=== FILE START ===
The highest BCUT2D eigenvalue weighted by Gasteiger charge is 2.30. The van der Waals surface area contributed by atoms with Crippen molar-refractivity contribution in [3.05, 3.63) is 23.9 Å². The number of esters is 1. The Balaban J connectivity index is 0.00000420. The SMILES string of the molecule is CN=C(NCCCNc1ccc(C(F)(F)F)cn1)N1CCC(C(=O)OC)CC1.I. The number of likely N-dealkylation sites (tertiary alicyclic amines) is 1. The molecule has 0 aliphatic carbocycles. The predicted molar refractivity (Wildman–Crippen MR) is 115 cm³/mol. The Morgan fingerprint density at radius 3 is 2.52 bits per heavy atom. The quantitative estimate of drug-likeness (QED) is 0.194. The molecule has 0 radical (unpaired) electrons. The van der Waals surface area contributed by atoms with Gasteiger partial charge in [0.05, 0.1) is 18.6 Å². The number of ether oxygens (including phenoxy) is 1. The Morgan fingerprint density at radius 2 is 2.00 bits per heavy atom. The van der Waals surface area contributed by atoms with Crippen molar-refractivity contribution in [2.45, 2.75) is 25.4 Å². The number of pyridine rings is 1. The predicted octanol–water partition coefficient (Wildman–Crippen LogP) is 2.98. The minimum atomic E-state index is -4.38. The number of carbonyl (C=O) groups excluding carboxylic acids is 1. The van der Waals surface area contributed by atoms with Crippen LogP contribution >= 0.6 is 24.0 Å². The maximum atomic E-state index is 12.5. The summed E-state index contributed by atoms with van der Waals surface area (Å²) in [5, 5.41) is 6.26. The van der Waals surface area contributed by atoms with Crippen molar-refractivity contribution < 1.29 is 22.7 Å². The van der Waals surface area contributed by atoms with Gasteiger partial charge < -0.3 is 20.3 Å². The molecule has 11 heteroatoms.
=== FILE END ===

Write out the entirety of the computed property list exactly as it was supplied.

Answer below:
The highest BCUT2D eigenvalue weighted by Gasteiger charge is 2.30. The van der Waals surface area contributed by atoms with Crippen molar-refractivity contribution in [3.05, 3.63) is 23.9 Å². The number of esters is 1. The Balaban J connectivity index is 0.00000420. The SMILES string of the molecule is CN=C(NCCCNc1ccc(C(F)(F)F)cn1)N1CCC(C(=O)OC)CC1.I. The number of likely N-dealkylation sites (tertiary alicyclic amines) is 1. The molecule has 0 aliphatic carbocycles. The predicted molar refractivity (Wildman–Crippen MR) is 115 cm³/mol. The Morgan fingerprint density at radius 3 is 2.52 bits per heavy atom. The quantitative estimate of drug-likeness (QED) is 0.194. The molecule has 0 radical (unpaired) electrons. The van der Waals surface area contributed by atoms with Gasteiger partial charge in [0.05, 0.1) is 18.6 Å². The number of ether oxygens (including phenoxy) is 1. The Morgan fingerprint density at radius 2 is 2.00 bits per heavy atom. The van der Waals surface area contributed by atoms with Crippen molar-refractivity contribution in [2.45, 2.75) is 25.4 Å². The number of pyridine rings is 1. The predicted octanol–water partition coefficient (Wildman–Crippen LogP) is 2.98. The minimum atomic E-state index is -4.38. The number of carbonyl (C=O) groups excluding carboxylic acids is 1. The van der Waals surface area contributed by atoms with Crippen LogP contribution >= 0.6 is 24.0 Å². The maximum atomic E-state index is 12.5. The summed E-state index contributed by atoms with van der Waals surface area (Å²) in [5, 5.41) is 6.26. The van der Waals surface area contributed by atoms with Crippen molar-refractivity contribution < 1.29 is 22.7 Å². The van der Waals surface area contributed by atoms with Gasteiger partial charge < -0.3 is 20.3 Å². The molecule has 11 heteroatoms.